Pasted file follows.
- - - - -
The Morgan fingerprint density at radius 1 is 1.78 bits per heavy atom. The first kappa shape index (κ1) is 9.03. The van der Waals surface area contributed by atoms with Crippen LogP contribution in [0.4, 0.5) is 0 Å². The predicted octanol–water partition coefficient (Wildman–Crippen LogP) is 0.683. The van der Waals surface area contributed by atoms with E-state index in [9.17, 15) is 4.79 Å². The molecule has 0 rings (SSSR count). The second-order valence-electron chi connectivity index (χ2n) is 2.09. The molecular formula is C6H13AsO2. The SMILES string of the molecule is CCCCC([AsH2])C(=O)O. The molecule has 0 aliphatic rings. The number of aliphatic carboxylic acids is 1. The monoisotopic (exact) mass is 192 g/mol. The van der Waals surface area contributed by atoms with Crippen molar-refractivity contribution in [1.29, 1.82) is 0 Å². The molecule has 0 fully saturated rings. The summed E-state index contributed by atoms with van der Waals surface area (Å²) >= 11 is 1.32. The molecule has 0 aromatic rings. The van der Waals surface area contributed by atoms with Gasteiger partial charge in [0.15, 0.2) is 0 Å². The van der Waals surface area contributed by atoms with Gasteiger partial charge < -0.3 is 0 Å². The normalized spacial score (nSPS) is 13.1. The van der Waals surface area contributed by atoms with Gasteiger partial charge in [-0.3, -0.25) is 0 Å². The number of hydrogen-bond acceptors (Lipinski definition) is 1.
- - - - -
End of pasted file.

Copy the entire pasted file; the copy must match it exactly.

The Morgan fingerprint density at radius 1 is 1.78 bits per heavy atom. The first kappa shape index (κ1) is 9.03. The van der Waals surface area contributed by atoms with Crippen LogP contribution in [0.4, 0.5) is 0 Å². The predicted octanol–water partition coefficient (Wildman–Crippen LogP) is 0.683. The van der Waals surface area contributed by atoms with E-state index in [9.17, 15) is 4.79 Å². The molecule has 0 rings (SSSR count). The second-order valence-electron chi connectivity index (χ2n) is 2.09. The molecular formula is C6H13AsO2. The SMILES string of the molecule is CCCCC([AsH2])C(=O)O. The molecule has 0 aliphatic rings. The number of aliphatic carboxylic acids is 1. The monoisotopic (exact) mass is 192 g/mol. The van der Waals surface area contributed by atoms with Crippen molar-refractivity contribution in [1.29, 1.82) is 0 Å². The molecule has 0 fully saturated rings. The summed E-state index contributed by atoms with van der Waals surface area (Å²) >= 11 is 1.32. The molecule has 0 aromatic rings. The van der Waals surface area contributed by atoms with Gasteiger partial charge in [0.15, 0.2) is 0 Å². The van der Waals surface area contributed by atoms with Gasteiger partial charge < -0.3 is 0 Å². The normalized spacial score (nSPS) is 13.1. The van der Waals surface area contributed by atoms with Gasteiger partial charge in [-0.3, -0.25) is 0 Å². The number of hydrogen-bond acceptors (Lipinski definition) is 1.